The present work aims to provide an approach to analyse the different models that can be generated by performing clustering to group diseases based on their biological features. In a previous work, a narrow set of the options displayed now here was studied17, even though the results were not accurate enough. The current paper deeply investigates by means of an extensive methodology, the novel disease groups to be obtained by applying different techniques (as distance computation or clustering algorithms implementation) on disease molecular data. The paper is organized as follows: “Results” section explains the different outputs obtained when generating the models and focuses on two models selected as best given different evaluation considerations. “Discussion” section interprets such results indicating the limitations and conclusions of the work. “Methods” section describes the entire pipeline that was performed throughout the analysis, including all the methodology that has been used.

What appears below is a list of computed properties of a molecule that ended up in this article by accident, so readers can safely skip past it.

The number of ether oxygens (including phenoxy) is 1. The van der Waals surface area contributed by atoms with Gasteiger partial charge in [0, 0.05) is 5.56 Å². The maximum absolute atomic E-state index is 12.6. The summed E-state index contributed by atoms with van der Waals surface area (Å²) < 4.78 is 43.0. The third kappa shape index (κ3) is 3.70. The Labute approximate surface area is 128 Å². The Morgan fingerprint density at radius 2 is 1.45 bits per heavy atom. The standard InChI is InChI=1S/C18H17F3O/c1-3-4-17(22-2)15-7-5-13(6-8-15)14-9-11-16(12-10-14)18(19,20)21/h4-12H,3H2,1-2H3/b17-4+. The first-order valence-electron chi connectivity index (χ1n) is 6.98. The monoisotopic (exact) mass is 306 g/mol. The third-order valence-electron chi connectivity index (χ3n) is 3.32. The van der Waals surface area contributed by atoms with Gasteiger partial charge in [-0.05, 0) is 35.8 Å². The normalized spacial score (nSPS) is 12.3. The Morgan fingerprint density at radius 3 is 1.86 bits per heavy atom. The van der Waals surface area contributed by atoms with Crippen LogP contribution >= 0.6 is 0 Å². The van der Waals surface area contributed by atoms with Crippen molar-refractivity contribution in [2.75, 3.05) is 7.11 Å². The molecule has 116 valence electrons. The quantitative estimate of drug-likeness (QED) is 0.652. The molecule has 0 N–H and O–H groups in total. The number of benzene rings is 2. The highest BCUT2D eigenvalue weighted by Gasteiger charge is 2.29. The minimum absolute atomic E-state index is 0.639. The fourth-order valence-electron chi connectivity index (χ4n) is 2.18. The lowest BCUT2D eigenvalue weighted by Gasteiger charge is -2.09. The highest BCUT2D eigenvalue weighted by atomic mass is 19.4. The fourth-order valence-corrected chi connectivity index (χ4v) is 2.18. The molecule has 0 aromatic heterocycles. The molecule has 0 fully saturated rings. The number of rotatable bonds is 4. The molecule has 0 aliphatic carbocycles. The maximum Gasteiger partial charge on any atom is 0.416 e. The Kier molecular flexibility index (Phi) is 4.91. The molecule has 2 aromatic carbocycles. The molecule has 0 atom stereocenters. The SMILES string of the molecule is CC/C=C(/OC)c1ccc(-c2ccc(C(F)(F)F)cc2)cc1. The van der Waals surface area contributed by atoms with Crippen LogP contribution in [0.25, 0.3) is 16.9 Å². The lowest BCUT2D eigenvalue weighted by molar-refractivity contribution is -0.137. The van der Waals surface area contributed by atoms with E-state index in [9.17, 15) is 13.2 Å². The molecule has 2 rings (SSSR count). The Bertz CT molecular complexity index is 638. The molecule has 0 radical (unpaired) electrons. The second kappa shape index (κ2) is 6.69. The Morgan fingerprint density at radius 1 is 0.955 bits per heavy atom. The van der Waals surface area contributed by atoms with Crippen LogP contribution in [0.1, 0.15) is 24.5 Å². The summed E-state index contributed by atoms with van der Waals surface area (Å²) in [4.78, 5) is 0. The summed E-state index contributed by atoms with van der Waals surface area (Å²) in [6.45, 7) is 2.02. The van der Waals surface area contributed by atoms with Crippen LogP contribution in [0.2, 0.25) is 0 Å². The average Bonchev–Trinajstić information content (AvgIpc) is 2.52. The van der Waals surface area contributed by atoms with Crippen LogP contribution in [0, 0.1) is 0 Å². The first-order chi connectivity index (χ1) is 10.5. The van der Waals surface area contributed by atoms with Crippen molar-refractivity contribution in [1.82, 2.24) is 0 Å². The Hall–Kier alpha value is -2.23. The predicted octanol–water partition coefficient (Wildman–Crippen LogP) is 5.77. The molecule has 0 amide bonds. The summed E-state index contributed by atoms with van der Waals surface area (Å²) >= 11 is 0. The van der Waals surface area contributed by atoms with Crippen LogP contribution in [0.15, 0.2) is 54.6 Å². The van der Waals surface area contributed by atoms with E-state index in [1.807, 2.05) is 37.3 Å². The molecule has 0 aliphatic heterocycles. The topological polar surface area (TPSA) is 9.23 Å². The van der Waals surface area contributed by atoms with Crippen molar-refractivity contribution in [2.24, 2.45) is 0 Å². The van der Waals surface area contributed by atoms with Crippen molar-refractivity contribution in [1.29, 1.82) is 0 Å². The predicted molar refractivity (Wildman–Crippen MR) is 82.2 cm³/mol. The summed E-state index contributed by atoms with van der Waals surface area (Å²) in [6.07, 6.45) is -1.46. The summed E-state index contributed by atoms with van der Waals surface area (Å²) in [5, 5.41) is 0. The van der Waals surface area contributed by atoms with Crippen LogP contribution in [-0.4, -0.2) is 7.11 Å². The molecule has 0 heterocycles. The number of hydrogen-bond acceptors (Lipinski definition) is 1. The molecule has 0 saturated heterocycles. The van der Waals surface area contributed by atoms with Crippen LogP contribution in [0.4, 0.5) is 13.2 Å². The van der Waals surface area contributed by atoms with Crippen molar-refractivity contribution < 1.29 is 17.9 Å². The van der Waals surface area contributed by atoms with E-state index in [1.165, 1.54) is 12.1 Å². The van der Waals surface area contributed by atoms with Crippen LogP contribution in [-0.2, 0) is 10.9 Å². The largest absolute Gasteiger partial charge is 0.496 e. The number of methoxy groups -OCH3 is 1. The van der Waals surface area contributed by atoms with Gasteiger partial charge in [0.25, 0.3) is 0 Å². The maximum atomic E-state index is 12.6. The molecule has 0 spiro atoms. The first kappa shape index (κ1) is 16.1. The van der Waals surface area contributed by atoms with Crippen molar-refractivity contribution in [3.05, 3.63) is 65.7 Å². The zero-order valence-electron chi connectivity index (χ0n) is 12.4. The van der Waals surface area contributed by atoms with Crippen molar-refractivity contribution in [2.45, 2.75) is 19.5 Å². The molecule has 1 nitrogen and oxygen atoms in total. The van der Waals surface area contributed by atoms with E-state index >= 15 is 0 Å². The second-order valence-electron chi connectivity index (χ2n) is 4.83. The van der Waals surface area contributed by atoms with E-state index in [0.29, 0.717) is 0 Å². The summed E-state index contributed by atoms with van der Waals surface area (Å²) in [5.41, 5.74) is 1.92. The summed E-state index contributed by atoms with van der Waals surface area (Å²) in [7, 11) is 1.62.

The present work has researched in the generation of potential nosological models by performing clustering on diseases. For such a purpose, we have built different diseases sets associated to different biological features (genes, proteins, metabolic pathways and variants), and computed distance matrices regarding binary and numeric vectors. Moreover, different distance metrics have been considered for each type of vector and several clustering algorithms have been implemented. The evaluation and validation of the generated models has been performed according to intrinsic metrics (number of clusters, Silhouette coefficient, Calinski–Harabasz index, etc.) and to the domain knowledge. The methodology followed has been comprehensively described in “Methods” section, and consisted of five main subsections: “Datasets, disease features and vector types” section (where the data typology is detailed and fully explained, as well as the motivation of the different configurations considered); “Computing diseases distances” section (where all the metrics used to measure the distance between pairs of diseases regarding the different types of biological features are explained); “Clustering methods and algorithms” section (where the different algorithms employed to group diseases are detailed); “Evaluation” section (where we included the specifications of the intrinsic evaluation methods used); and “Validation” section (where we described how we validated the obtained results).